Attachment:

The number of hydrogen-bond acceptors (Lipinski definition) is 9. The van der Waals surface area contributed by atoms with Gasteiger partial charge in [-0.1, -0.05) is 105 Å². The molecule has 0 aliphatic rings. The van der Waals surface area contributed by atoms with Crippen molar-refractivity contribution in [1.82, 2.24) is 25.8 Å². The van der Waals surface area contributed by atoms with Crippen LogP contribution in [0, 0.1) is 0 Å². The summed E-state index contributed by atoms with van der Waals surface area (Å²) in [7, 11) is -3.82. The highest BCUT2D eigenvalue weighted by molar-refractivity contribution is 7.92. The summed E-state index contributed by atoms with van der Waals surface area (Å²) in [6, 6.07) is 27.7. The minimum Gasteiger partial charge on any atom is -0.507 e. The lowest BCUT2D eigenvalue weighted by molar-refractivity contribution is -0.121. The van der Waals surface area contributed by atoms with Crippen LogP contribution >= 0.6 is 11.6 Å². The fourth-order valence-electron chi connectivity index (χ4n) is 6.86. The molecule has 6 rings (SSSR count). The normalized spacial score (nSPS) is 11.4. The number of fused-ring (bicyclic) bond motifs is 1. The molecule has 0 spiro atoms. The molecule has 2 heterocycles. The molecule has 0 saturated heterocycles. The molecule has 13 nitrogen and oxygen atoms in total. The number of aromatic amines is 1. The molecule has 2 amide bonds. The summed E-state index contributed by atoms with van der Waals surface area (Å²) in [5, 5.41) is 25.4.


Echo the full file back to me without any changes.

The number of hydrogen-bond acceptors (Lipinski definition) is 9. The van der Waals surface area contributed by atoms with Gasteiger partial charge in [-0.1, -0.05) is 105 Å². The molecule has 0 aliphatic rings. The van der Waals surface area contributed by atoms with Crippen molar-refractivity contribution in [1.82, 2.24) is 25.8 Å². The van der Waals surface area contributed by atoms with Crippen LogP contribution in [0, 0.1) is 0 Å². The summed E-state index contributed by atoms with van der Waals surface area (Å²) in [7, 11) is -3.82. The highest BCUT2D eigenvalue weighted by molar-refractivity contribution is 7.92. The summed E-state index contributed by atoms with van der Waals surface area (Å²) in [6, 6.07) is 27.7. The minimum Gasteiger partial charge on any atom is -0.507 e. The lowest BCUT2D eigenvalue weighted by molar-refractivity contribution is -0.121. The van der Waals surface area contributed by atoms with Crippen LogP contribution >= 0.6 is 11.6 Å². The fourth-order valence-electron chi connectivity index (χ4n) is 6.86. The molecule has 6 rings (SSSR count). The normalized spacial score (nSPS) is 11.4. The number of fused-ring (bicyclic) bond motifs is 1. The molecule has 0 spiro atoms. The molecule has 2 heterocycles. The molecule has 0 saturated heterocycles. The molecule has 13 nitrogen and oxygen atoms in total. The number of aromatic amines is 1. The molecule has 2 amide bonds. The summed E-state index contributed by atoms with van der Waals surface area (Å²) in [5, 5.41) is 25.4.